It is important that we trace our benefits back to their source and express our thanks to the One ?from whom all blessings flow,? rather than merely to feel a vague stirring of gratefulness that results in nothing real. I once lived with a fine old couple, neither of whom was a Christian, and I was impressed with the profound sense of gratitude they felt for everything they possessed. When the winter winds moaned through the trees and made the old house tremble, the old man would smile and say, ?Ah! How good it is to have a warm place to sleep on a night like this.? And the mother would often speak of her large family, now grown and scattered: ?How grateful I am that they are all healthy and all mentally sound. I am so thankful.? Their gratitude was genuine. Of that there could be no trace of a doubt, but I often wondered who was the recipient of it. Whom were they thanking? They never said. The irreligious world has its own way of reacting. When things ?break? fortunately for a businessman, an athlete or a politician he will slap his hands together and shout, ?Great! Wonderful!? He is thanking someone; but whom?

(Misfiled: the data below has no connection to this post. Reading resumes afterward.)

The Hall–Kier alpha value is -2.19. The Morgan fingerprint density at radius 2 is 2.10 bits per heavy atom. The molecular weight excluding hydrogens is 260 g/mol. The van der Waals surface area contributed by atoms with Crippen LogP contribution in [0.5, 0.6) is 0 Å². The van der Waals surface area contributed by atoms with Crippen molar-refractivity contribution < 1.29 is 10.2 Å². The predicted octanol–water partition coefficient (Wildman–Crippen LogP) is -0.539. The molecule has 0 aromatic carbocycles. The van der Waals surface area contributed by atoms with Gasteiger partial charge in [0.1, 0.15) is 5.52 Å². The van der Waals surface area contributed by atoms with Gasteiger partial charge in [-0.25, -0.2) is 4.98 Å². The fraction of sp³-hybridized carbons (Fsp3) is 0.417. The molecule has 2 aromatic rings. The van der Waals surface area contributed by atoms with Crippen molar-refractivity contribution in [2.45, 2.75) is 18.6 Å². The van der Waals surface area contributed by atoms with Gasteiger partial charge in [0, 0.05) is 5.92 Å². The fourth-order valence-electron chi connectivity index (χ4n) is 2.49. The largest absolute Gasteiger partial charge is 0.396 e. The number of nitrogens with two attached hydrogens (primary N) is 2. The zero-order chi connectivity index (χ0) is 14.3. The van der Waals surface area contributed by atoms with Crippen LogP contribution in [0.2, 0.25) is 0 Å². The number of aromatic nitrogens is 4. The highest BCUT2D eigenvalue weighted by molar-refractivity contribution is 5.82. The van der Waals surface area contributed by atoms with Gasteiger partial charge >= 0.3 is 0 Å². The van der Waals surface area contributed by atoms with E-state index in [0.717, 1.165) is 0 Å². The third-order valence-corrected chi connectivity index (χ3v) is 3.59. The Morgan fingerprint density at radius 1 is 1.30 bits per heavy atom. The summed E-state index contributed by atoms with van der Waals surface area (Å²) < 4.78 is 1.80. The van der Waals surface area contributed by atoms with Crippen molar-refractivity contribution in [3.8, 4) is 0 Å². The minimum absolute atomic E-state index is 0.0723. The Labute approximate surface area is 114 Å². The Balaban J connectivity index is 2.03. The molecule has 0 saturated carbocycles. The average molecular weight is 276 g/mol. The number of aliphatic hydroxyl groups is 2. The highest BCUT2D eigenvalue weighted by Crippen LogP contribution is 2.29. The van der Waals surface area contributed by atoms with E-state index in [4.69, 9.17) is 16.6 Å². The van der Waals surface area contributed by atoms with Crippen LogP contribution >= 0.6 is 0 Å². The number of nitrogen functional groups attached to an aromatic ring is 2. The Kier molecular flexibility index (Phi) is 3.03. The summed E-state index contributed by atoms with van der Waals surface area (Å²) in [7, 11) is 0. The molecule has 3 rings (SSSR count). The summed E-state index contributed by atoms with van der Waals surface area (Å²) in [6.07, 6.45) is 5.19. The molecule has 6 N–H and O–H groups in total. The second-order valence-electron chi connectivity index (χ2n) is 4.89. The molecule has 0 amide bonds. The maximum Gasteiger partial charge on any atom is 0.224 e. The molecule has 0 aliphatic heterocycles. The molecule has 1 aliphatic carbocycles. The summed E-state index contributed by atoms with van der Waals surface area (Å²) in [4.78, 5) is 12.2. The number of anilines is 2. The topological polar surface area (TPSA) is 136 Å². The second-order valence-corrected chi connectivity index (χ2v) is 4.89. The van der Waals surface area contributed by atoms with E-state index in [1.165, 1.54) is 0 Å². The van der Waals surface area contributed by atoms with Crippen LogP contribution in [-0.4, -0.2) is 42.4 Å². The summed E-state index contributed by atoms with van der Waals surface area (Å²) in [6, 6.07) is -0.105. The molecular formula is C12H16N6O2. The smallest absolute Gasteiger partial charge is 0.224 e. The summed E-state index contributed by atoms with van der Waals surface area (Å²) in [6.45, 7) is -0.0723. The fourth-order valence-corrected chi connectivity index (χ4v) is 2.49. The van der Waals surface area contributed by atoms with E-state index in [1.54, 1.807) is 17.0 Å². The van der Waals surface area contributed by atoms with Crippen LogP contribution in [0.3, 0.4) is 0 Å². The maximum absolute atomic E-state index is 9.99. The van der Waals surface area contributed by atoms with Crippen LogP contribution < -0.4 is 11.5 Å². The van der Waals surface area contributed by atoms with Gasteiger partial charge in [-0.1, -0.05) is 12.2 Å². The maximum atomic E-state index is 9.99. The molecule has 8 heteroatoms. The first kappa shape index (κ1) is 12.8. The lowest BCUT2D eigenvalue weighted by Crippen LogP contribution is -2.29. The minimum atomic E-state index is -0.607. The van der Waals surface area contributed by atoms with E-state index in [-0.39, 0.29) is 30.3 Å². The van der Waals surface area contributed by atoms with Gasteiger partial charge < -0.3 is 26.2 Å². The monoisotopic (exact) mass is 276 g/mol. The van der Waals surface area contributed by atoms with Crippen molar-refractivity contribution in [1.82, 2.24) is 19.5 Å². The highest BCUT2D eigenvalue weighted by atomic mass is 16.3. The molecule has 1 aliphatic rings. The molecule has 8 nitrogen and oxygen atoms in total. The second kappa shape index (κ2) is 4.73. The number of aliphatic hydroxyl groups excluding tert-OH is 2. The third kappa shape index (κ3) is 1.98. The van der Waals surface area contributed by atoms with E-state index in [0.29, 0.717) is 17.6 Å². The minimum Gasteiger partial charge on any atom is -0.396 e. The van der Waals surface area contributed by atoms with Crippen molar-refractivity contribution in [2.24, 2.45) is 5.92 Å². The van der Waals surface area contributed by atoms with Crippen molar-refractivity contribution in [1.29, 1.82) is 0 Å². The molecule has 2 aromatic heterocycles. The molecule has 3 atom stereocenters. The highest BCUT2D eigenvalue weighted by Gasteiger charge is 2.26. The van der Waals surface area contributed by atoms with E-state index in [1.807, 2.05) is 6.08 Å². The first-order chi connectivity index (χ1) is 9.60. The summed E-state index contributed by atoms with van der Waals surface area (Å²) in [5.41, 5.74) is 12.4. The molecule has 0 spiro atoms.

It could be that the old couple of whom I speak were actually meaning to express their thankfulness to God, and that the modern man who shouts his pleasure at his lot in life secretly feels his indebtedness to God; the trouble is that they were and are ashamed to direct their gratitude pointedly to One with whom they are not acquainted. They flee like Adam and hide among the trees of the garden rather than face up to the God they know they have offended. Fear of being thought queer sometimes leads people to express religious ideas in generalities instead of in concrete terms.